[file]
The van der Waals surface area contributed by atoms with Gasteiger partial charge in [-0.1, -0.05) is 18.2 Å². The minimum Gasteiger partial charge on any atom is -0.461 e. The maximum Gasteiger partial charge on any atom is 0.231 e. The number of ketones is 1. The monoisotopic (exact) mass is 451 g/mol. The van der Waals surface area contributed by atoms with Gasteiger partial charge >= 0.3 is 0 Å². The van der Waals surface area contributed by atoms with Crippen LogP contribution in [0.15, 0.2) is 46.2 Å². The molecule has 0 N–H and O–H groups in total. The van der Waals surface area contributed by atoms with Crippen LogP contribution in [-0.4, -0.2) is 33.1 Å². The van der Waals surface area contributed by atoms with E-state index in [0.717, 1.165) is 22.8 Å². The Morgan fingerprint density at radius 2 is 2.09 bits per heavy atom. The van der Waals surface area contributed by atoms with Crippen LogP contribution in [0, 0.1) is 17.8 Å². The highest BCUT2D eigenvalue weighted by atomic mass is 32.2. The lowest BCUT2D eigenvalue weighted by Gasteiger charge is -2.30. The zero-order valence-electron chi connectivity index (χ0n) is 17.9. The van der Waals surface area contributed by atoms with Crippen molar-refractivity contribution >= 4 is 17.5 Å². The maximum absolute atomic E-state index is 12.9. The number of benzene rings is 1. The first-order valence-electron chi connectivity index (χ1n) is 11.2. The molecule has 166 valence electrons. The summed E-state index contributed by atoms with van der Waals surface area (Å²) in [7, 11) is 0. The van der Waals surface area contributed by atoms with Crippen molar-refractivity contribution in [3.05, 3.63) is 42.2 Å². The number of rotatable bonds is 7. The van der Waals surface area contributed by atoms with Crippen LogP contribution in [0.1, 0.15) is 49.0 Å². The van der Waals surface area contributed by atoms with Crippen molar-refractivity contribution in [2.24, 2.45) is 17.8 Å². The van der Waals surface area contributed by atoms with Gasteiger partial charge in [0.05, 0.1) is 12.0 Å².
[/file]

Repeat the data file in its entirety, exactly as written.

The van der Waals surface area contributed by atoms with Gasteiger partial charge in [-0.1, -0.05) is 18.2 Å². The minimum Gasteiger partial charge on any atom is -0.461 e. The maximum Gasteiger partial charge on any atom is 0.231 e. The number of ketones is 1. The monoisotopic (exact) mass is 451 g/mol. The van der Waals surface area contributed by atoms with Gasteiger partial charge >= 0.3 is 0 Å². The van der Waals surface area contributed by atoms with Crippen LogP contribution in [0.15, 0.2) is 46.2 Å². The molecule has 0 N–H and O–H groups in total. The van der Waals surface area contributed by atoms with Crippen LogP contribution in [-0.4, -0.2) is 33.1 Å². The van der Waals surface area contributed by atoms with E-state index in [0.717, 1.165) is 22.8 Å². The Morgan fingerprint density at radius 2 is 2.09 bits per heavy atom. The van der Waals surface area contributed by atoms with Crippen LogP contribution in [0, 0.1) is 17.8 Å². The highest BCUT2D eigenvalue weighted by atomic mass is 32.2. The lowest BCUT2D eigenvalue weighted by Gasteiger charge is -2.30. The zero-order valence-electron chi connectivity index (χ0n) is 17.9. The van der Waals surface area contributed by atoms with Crippen molar-refractivity contribution >= 4 is 17.5 Å². The maximum absolute atomic E-state index is 12.9. The number of benzene rings is 1. The first-order valence-electron chi connectivity index (χ1n) is 11.2. The molecule has 166 valence electrons. The summed E-state index contributed by atoms with van der Waals surface area (Å²) in [7, 11) is 0. The van der Waals surface area contributed by atoms with Crippen molar-refractivity contribution in [3.05, 3.63) is 42.2 Å². The number of rotatable bonds is 7. The van der Waals surface area contributed by atoms with Crippen LogP contribution in [0.1, 0.15) is 49.0 Å². The van der Waals surface area contributed by atoms with Crippen molar-refractivity contribution in [2.24, 2.45) is 17.8 Å². The van der Waals surface area contributed by atoms with Gasteiger partial charge in [0.05, 0.1) is 12.0 Å².